The Hanseatic City of Lübeck: A Fairy-Tale City

Name: Hanseatic City of Lübeck (Germany).
Location: in northern Germany, in the land of Schleswig-Holstein.

Lübeck, the old city of the Hanseatic League, preserves very well until this day its vast and splendid medieval zone. Among 14th-16th century residential districts, there are still boroughs full of artisans and merchants who reflect the original profile of the city which dominated the trade in Northern Europe for centuries.

Holstentor (Holsten Gate) in Lübeck, Schleswig-Holstein (Germany)

In a small coastal island in the Baltic Sea which lies on the estuary of the River Trave, Henry the Lion, Duke of Saxony, founded Lübeck in 1143 over the ruins of an old Slavic colony. With the emperor Frederick II (1194-1250) Lübeck became a "free and imperial town" and assured its independence after the war against the Danish. Governed by an oligarchy of merchants and protected by the emperor, the city started its commercial rise that gave it practically the exclusivity in the maritime traffic between the Baltic and Europe and was finally made capital of the Hanseatic League until 1535. The first Hansa or trading cooperative was constituted in 1161 in Wisby, in front of the southeastern coast of Sweden. Over the years, different leagues emerged, all of them with agreements regarding prizes, storage, and market share. In 1358, more than 200 from these prolific trading cities united together to establish the Hanseatic League or Teutonic League, an authentic corporation that took over the trade in the north of Europe, in the Baltic and North Sea. Its power was such (from London to Novgorod and from Bergen to Cologne), that put into misery several disloyal or hostile ports to the cooperation, either due to a solidarity strategy towards its associates or due to the straightforward boycott of the enemy.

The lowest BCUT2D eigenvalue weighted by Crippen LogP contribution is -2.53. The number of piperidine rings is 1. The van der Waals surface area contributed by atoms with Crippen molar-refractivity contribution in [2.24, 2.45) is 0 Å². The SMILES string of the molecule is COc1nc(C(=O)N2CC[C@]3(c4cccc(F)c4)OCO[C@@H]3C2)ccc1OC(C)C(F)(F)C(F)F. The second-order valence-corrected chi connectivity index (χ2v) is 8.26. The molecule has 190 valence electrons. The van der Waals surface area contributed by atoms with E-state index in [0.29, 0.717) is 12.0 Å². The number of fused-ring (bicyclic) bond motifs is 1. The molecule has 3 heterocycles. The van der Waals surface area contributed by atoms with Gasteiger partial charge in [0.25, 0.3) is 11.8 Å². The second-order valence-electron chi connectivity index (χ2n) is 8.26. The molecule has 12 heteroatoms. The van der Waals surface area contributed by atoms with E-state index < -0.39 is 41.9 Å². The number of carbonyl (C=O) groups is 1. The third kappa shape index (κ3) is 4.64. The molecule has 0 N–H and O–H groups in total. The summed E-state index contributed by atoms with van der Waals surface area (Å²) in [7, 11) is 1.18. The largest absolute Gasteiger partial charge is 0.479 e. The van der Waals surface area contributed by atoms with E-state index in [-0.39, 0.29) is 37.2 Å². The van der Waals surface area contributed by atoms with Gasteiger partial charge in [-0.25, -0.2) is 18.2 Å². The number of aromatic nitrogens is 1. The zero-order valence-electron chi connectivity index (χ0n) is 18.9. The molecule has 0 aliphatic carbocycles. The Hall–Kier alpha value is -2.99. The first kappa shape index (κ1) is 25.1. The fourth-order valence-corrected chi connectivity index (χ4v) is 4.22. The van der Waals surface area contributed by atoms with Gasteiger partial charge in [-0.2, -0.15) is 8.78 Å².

Then, Lübeck was chosen as the capital of the Teutonic Order, enjoying a decent military and political power, at the same time Genoa and Venice were controlling the Mediterranean. The alliance of the Scandinavian Kingdoms into the Kalmar Union (the Danish, Swedish, and Norwegian Kingdoms), in the first place, the extinction of the herring in the North Sea and, lastly, the discovery of America, contributed to the decadence of Lübeck. The Thirty Year's War (1618-1648) was the final blow for the Hanseatic League.

Storages of salt to preserve the salted, of alum for the tinctures, of wood for the Hanseatic caravels, forges for the manufacture of weapons and tooling, the barns and warehouses to store food, as well as deposits of fur, wool, precious textiles, spices, and jewelry, emerged here and there. Lübeck exported clothes and imported silk from the East, which they received from the Mediterranean through London and Bruges, and every year were celebrated Hanseatic assemblies in the city to establish new mandatory norms.

Rich Medieval City

Elevated in a hill and protected by the Trave River, the layout of the historic center of Lübeck is defined by two main ways that pass through the city from north to south and whose origin dates back to the city's foundation. Perpendicular to this pair of ways, a grid-like network of streets goes towards the river through both slopes. The urban plan contemplates a strict social differentiation. Towards the west the residential boroughs and the factories owned by the richest merchants were established, the so-called Gründungsviertel. Towards the east, the small shops and workplaces. In the backyards of the opulent mansions were often opened particular workshops and also secondary houses (the Stiftungshöfe) where the willows were welcomed; to access this sector of the city one had to pass through a network of narrow streets and corridors called Gänge.